Marilyn Monroe In Let's Make Love

Marilyn Monroe In Let's Make Love

Such displays of ample charms in a teenage girl’s blushing face are rather easy to understand. Obviously, being confronted with such female eye candy made me subconsciously question my own sexuality — or, perhaps more accurately, question how I was perceived sexually.

But beyond that, was Marilyn’s appearance.

A bulky sweater over such an hourglass figure (set atop nothing but black pantyhose covered legs yet), gives the impression of an apple on a stick. (Ladies with big bosoms know this; more on that later.) It didn’t get any better when she shed her sweater.

Marilyn Monroe Dancing In Black Nylon Catsuit

Marilyn Monroe Dancing In Black Nylon Catsuit

Since I was watching Let’s Make Love decades later, times had changed and I’d already been taught “thin was in!” so the risqué display of her voluptuous figure wasn’t just a matter of shameful sexuality, but inappropriate as well. The lesson 14 year old me already knew was that only thin girls had the right to flaunt it (even if what “it” they had was in much smaller amounts — or maybe it was because they had less of “it” they could flaunt it?). And at 14, with more than budding breasts but a B-cup “rack” that men were already leering at me for, I felt far more like “lumpy” & “obvious” Marilyn than the properly svelte & sexy supermodel who was supposed to let it all hang-out (in one long lanky line, resembling a 13 year old boy’s body). It was embarrassing.

Years later, I’d developed even more — and not just in bust & hips, but intellectually & emotionally. But this only posed a new set of issues with regards to watching Let’s Make Love.

At some point (probably about the time I began to accept my own “points” — my big breasts), I became rather obsesses with Marilyn Monroe. I can’t claim to have read every biography because Marilyn’s the most biography-ed entertainer; but I read as many as I could get my hands on. Like many fans (or obsessives) of Monroe’s, I spent as much time turning her into my own individual legend (icon of our culture’s sexuality, and, in a perverse way, a role model for my brand of feminism) as I did learning about her. But I did learn about her.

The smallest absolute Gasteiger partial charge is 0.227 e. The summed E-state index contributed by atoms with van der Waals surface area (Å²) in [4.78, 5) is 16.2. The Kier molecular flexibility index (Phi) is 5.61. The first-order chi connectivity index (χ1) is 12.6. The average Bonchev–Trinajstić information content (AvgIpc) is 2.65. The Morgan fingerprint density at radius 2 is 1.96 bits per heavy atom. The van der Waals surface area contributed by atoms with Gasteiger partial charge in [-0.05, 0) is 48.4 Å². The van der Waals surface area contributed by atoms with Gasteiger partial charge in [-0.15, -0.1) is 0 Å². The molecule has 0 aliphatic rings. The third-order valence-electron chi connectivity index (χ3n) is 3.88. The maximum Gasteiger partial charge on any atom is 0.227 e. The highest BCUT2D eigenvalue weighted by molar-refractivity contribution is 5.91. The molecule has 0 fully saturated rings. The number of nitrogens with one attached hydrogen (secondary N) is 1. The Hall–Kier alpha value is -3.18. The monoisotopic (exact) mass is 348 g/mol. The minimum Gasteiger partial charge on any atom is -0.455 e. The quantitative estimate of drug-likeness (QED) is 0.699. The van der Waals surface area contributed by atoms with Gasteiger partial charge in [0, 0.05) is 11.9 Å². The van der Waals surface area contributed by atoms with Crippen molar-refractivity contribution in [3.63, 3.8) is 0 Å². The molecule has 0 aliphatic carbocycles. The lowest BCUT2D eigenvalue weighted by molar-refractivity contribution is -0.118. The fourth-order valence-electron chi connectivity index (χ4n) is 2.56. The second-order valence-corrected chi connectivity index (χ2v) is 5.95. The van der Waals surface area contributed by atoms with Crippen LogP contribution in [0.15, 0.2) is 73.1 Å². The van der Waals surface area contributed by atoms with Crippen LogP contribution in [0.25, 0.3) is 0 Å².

And so when I saw Let’s Make Love a few years later, I knew of the troubles that she struggled with in her personal life and career during the making of the film… Doomed marriage to Arthur Miller, the icky affair with Montand, and Cukor’s horrid treatment of the star. And so once again, my personal reactions to the film were coloring my view of it. Sure, she wasn’t at her best or brightest in this film, but poor Marilyn was now a martyr to her struggles with men. It was a wonder she was there at all, even bothering to fulfill her contractual obligation to the hated Fox studio!

Wardrobe Test

Wardrobe Test

Now, years later, on a cool May evening I watched Let’s Make Love again. I tried to strip away the personal reactions, the knee-jerk response to defend Marilyn, and just watch the film.

In many ways it is better than I remembered. While she’s mainly in the movie to exist as eye candy, Marilyn’s work with The Actors Studio is noticeable when she’s given the opportunity to do something other than be lovely. And she is lovely — even if my knowing eye can see strain & yes, the dreaded “age” and “weight” which are bad things for any actress, let alone one only allowed to be beautiful & sexy. And call me crazy, but I love her singing voice (I own several Marilyn CDs) and there’s lots of it in this movie.